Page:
By Johnny Jackson
Winter and early spring rains have helped, but north Georgia remains in severe-to-extreme drought as the region heads into peak water-use season this May and June.
Rainfall for 2008 is 4.33 inches below normal, according to state climatologist David Stooksbury. In the Southern Crescent, rainfall is about 13.98 inches to date, compared to 10.3 inches in the same period in 2007. Typical rainfall amounts average 18.31inches by this time of year.
"We're basically where we were at this time last year," he said.
Atlanta received only 2.85 inches of rain in January compared to the 5.03-inch, 30-year average, according to the National Weather Service.
Rainfall met the 30-year average in February at 4.68 inches for the month. Rainfall fell short of the 5.38-inch March average, with only 5.17 inches falling last month.
It is an early indication that extreme drought may continue in parts of north Georgia.
Another indication of drought, Stookbury said, is looking at river flows.
The Flint River, at Griffin on Monday, was running at 30 percent of normal flow.
Most north Georgia streams are at or near record low flows for late April. At many locations, only 1986 and 2007 stream flows were lower than they are now, he said.
North Georgia also did not receive enough rain to fully recharge soil moisture, groundwater, streams, or reservoirs.
Moisture conditions for the southern coastal plain along the Florida border are near normal for now, while the northern coastal plain is abnormally dry.
Since Oct. 1, north Georgia has received only about 75 percent of normal rainfall. From Oct. 1 through mid-April is considered Georgia's moisture recharge period, when the state typically gets more rain than the moisture it loses due to evaporation and plant use.
"We're in a situation where any hope of major improvement for the rest of the year is limited," Stooksbury said. Whether drought conditions worsen "will depend on whether we have an active tropical storm season."
Henry County is currently fairing well in what is categorized as a severe drought, while other counties just north of Henry, into the north Georgia mountains, are still suffering an extreme drought.
"We have more water now than we had last year," said Rodderick Burch, finance director for the Henry County Water and Sewerage Authority (HCWSA).
About 18 billion gallons of water are available to the water authority. "More water, by far, than we've ever had in Henry County," said Burch. "All of our reservoirs are within a foot of full pull."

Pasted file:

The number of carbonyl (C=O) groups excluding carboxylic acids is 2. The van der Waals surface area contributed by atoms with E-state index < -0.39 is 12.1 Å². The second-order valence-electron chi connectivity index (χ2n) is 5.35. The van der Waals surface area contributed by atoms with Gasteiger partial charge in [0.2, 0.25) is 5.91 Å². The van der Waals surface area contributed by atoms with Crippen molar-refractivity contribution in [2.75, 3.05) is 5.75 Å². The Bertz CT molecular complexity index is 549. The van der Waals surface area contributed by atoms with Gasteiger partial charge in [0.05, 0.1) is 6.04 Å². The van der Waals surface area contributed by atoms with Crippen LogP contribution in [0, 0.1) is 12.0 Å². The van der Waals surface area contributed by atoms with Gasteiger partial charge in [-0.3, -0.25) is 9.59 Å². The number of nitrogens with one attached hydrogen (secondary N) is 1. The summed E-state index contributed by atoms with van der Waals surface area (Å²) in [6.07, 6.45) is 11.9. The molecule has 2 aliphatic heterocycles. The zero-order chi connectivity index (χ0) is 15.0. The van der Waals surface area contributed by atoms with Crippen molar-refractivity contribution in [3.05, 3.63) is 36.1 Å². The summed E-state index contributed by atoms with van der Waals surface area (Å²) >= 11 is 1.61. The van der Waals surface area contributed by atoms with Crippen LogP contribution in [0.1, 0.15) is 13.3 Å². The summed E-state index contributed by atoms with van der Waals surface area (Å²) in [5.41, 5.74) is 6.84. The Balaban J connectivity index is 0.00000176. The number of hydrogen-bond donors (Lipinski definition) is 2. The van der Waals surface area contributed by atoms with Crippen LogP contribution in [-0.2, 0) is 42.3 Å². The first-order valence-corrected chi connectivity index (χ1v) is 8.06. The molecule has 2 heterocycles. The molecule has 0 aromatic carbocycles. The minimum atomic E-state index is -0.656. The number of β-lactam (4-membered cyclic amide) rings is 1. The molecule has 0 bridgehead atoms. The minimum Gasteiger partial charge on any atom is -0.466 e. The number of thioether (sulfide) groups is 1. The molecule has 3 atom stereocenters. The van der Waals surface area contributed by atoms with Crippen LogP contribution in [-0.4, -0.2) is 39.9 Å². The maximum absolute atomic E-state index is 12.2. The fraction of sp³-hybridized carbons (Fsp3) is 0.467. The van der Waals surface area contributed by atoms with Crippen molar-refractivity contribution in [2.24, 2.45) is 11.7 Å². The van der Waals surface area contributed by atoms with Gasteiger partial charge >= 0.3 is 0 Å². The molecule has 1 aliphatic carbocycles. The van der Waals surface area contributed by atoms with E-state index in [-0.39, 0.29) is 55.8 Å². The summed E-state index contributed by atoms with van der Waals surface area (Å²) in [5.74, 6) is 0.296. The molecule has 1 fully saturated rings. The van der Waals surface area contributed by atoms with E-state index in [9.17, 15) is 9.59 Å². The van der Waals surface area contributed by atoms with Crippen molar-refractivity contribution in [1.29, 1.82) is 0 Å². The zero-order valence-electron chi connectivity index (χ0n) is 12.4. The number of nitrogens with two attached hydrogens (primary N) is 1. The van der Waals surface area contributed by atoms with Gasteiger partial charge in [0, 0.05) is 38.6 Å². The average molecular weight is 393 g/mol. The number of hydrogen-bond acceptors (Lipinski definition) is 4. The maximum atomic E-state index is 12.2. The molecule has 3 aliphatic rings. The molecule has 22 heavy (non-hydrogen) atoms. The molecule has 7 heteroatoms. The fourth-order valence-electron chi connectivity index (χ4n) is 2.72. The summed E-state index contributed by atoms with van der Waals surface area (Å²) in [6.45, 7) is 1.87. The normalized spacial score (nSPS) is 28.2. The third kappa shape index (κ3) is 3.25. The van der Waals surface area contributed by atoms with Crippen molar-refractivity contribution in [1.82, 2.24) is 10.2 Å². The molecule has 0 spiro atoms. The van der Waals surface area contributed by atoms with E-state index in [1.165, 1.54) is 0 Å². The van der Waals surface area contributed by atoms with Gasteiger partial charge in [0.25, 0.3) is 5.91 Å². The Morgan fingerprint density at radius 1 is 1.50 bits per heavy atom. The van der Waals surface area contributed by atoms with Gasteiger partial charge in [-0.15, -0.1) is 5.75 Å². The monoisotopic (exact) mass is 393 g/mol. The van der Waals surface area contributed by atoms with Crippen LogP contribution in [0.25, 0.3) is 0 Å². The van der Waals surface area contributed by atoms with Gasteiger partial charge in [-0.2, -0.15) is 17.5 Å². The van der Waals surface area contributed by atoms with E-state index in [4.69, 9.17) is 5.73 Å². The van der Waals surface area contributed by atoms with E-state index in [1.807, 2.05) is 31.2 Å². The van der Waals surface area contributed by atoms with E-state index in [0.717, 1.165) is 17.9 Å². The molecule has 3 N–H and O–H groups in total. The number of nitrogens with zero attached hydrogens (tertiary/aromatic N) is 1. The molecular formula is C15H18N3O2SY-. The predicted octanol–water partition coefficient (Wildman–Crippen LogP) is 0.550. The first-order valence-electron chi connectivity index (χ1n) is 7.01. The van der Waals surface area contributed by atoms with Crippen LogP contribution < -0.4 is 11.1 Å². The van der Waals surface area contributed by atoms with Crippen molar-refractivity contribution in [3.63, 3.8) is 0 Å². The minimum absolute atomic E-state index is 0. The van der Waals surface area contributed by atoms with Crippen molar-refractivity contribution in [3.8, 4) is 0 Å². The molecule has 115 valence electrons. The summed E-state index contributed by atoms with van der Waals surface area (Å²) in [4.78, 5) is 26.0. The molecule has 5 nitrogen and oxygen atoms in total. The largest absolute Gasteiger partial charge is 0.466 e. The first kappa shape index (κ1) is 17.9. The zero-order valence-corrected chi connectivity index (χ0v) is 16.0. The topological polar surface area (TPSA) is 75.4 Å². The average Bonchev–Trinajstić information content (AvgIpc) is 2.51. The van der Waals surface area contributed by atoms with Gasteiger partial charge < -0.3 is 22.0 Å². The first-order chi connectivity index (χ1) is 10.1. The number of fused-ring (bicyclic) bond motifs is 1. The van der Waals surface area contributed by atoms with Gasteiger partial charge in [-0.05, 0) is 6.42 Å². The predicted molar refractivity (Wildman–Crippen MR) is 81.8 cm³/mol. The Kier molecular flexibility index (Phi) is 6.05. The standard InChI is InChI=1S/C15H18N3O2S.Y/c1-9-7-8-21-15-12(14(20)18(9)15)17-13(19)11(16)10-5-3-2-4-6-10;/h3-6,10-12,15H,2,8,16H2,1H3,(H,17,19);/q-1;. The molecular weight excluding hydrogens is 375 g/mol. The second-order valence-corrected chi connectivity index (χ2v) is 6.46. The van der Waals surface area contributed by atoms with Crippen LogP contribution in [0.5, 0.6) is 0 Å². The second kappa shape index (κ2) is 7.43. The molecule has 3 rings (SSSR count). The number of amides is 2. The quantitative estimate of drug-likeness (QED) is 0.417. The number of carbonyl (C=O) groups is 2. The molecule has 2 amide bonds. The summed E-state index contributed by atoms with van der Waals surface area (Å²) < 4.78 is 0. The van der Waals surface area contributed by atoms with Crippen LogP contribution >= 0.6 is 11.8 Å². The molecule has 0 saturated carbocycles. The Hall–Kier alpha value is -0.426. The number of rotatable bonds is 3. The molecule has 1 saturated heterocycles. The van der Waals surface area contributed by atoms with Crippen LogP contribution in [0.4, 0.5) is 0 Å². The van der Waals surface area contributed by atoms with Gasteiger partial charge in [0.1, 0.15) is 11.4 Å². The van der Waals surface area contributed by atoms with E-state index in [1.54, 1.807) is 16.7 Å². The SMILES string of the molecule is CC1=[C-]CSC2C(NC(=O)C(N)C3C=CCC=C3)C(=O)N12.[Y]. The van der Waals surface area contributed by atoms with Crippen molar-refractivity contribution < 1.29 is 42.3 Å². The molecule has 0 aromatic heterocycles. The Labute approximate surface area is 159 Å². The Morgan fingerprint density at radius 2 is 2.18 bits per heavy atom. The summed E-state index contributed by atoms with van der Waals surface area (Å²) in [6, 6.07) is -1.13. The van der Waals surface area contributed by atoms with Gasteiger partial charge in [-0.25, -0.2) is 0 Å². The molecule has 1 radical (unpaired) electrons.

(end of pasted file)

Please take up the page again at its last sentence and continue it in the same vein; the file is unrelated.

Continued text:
Henry County's two largest reservoirs are currently near capacity - 1,400-acre Tussahaw Reservoir is only four inches below full pool, and the 1,200-acre Towaliga Reservoir is nine inches from full.
"We've had some significant rain events since January," Burch said. "If the rains were to stop - if it became drought conditions again, we still have enough water."
The 54,000-customer water authority, however, must still adhere to state-imposed water restrictions. The Henry authority barely missed meeting the state's mandate last winter for consumers and water authorities to reduce water consumption by 10 percent each month from the previous year's reported usage.
Burch said he believed the water authority has effectively conserved and reduced its water consumption by more than 10 percent, considering Henry County's growth over the past year. "We still have to abide by the state water restrictions," he said.
By law, Georgia's Environmental Protection Division (EPD) could impose fines of up to $100,000 a day for violators of the water restrictions.
In March, HCWSA filed a petition for an exemption with EPD. "We believe that some people are feeling quite a burden on this ... because of water conditions in spite of the fact that we have enough water," Burch said. "As far as water supply, we are better off than we were last year. Now, the reservoir is almost full."
Updated drought information is available at www.georgiadrought.org, which includes information on how to deal with the drought. Get updated weather information at www.georgiaweather.net.